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Hot prospects begin by getting your act together

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Q: I need help with prospecting so I can get more qualified LTC prospects in the pipeline. Can you provide some suggestions?

A: Prospecting is a very important part of the LTC sales process. For best results, it must be ongoing so that we can have a steady flow of people to contact and hopefully convert to clients. One of my goals in writing this column for the past eight years is to find helpful sales advice and distill it for our market. That’s why I am always seeking good resources to review, such as Bill Good’s book “Hot Prospects,” which contains some excellent advice on prospecting.

Here are some suggestions from Good’s book:

  • Focus on spending your time where it’s most profitable — selling. Consider hiring someone to help generate leads; the pay should range from two or three times minimum wage. Bill has an assistant who takes care of many of his phone calls. Organize your day. Bill’s day looks like this:
  • 7:30 a.m. — Plan. Get the lists of people you will be calling and note exactly what you will be talking about.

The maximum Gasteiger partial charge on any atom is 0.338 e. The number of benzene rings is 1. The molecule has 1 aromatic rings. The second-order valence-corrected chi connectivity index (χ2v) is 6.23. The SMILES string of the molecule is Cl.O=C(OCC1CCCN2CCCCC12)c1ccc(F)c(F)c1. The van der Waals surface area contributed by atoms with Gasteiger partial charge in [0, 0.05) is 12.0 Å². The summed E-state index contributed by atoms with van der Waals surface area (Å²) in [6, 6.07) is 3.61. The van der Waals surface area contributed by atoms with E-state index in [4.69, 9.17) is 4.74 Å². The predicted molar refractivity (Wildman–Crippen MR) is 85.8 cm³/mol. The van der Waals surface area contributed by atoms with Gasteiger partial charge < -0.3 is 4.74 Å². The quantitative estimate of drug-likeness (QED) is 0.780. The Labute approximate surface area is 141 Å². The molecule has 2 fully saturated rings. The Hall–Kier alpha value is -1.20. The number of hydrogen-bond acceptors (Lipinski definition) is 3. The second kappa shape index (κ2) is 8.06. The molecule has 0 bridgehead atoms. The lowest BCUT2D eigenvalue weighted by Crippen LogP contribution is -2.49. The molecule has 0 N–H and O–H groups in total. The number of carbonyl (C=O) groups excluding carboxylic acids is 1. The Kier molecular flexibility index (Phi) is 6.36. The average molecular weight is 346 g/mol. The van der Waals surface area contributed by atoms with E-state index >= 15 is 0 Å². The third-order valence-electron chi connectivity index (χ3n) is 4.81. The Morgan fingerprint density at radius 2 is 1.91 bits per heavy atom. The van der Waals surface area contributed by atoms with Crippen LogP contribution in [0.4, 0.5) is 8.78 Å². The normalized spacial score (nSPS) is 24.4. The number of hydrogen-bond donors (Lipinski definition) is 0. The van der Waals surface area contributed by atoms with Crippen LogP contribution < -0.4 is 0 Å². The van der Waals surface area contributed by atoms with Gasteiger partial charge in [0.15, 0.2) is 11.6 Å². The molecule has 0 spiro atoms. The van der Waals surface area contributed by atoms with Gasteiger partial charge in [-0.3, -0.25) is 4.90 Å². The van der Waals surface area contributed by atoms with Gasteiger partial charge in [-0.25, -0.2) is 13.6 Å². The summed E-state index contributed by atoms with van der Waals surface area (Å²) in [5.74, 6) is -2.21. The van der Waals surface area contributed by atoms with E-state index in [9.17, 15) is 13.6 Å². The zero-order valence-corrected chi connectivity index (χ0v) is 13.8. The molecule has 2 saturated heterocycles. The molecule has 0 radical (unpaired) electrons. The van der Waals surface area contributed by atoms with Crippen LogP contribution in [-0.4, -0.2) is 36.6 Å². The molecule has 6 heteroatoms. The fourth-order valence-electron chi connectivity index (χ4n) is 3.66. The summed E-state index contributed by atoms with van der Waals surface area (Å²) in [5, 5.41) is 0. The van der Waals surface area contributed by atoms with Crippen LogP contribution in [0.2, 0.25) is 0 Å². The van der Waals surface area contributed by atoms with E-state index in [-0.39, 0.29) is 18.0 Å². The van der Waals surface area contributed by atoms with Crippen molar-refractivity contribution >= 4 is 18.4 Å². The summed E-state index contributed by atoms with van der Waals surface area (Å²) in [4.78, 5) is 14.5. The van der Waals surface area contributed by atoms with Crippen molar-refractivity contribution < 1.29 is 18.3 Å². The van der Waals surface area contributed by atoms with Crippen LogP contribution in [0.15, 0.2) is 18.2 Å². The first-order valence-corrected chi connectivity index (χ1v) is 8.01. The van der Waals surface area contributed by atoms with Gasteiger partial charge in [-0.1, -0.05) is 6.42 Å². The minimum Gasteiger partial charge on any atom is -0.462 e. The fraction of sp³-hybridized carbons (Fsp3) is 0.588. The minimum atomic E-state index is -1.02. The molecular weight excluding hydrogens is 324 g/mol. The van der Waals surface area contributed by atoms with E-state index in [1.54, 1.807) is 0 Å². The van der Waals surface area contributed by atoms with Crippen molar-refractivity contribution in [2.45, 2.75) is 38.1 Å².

• 8 a.m. — Make cold calls or make first calls to the leads not contacted. Take a 10-minute break about every hour.
  • 12 noon — Lunch
  • 1 p.m. to 4 p.m. — Make follow-up calls or lead development calls.
  • 4:30 p.m. to 5 p.m. — Wrap up. Meet with assistant to review the next day’s appointments.

Develop your leads by phone, supported by letters, faxes, e-mails and materials from your Web site. Good prospects are located, not created. When a prospect says “I’m not interested,” believe him. Politely hang up and find someone who is interested. Even when the prospects appear only marginally interested, move on. Select a limited market and seek to dominate it totally.

The essence of your brand is a statement of who you are. Do you stand out from the crowd? Convert this into an elevator speech: “I help people plan for the final third part of life.” Having a message is vital to market domination. Repetition is essential. Rule of thumb: it takes at least six times for a person to hear your name before he or she will remember it. Commit to a promotional campaign.

Old thinking — you mail, you fail. New thinking — if the prospect expresses an interest, mail something to develop a basis to continue the conversation. Sometimes flickers of interest need to be fanned gently.


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